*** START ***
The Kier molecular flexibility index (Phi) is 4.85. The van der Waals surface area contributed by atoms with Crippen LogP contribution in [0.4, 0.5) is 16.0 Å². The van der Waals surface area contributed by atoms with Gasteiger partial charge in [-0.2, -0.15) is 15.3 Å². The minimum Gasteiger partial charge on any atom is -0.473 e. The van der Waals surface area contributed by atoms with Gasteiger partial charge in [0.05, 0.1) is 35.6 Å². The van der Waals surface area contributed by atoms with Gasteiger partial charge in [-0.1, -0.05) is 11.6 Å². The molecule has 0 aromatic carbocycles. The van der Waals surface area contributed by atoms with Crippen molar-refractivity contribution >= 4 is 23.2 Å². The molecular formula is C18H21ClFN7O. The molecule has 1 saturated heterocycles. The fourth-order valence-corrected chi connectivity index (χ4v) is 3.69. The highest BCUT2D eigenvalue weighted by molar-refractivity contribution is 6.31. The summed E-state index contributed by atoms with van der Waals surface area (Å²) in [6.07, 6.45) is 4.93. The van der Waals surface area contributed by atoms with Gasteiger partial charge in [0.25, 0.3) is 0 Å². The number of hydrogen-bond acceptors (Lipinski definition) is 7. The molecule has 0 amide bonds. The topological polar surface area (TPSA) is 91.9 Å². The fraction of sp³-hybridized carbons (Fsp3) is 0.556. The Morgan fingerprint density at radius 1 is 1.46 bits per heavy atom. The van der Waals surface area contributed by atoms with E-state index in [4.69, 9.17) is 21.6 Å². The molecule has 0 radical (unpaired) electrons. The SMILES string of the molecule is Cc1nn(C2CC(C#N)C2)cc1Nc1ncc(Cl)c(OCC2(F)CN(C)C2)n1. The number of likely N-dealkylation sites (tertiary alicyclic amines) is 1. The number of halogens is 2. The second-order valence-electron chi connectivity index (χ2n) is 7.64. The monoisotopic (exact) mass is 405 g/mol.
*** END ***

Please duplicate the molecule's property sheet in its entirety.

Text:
The Kier molecular flexibility index (Phi) is 4.85. The van der Waals surface area contributed by atoms with Crippen LogP contribution in [0.4, 0.5) is 16.0 Å². The van der Waals surface area contributed by atoms with Gasteiger partial charge in [-0.2, -0.15) is 15.3 Å². The minimum Gasteiger partial charge on any atom is -0.473 e. The van der Waals surface area contributed by atoms with Gasteiger partial charge in [0.05, 0.1) is 35.6 Å². The van der Waals surface area contributed by atoms with Gasteiger partial charge in [-0.1, -0.05) is 11.6 Å². The molecule has 0 aromatic carbocycles. The van der Waals surface area contributed by atoms with Crippen molar-refractivity contribution >= 4 is 23.2 Å². The molecular formula is C18H21ClFN7O. The molecule has 1 saturated heterocycles. The fourth-order valence-corrected chi connectivity index (χ4v) is 3.69. The highest BCUT2D eigenvalue weighted by molar-refractivity contribution is 6.31. The summed E-state index contributed by atoms with van der Waals surface area (Å²) in [6.07, 6.45) is 4.93. The van der Waals surface area contributed by atoms with Gasteiger partial charge in [0.25, 0.3) is 0 Å². The number of hydrogen-bond acceptors (Lipinski definition) is 7. The molecule has 0 amide bonds. The topological polar surface area (TPSA) is 91.9 Å². The fraction of sp³-hybridized carbons (Fsp3) is 0.556. The Morgan fingerprint density at radius 1 is 1.46 bits per heavy atom. The van der Waals surface area contributed by atoms with E-state index in [4.69, 9.17) is 21.6 Å². The molecule has 0 radical (unpaired) electrons. The SMILES string of the molecule is Cc1nn(C2CC(C#N)C2)cc1Nc1ncc(Cl)c(OCC2(F)CN(C)C2)n1. The number of likely N-dealkylation sites (tertiary alicyclic amines) is 1. The number of halogens is 2. The second-order valence-electron chi connectivity index (χ2n) is 7.64. The monoisotopic (exact) mass is 405 g/mol.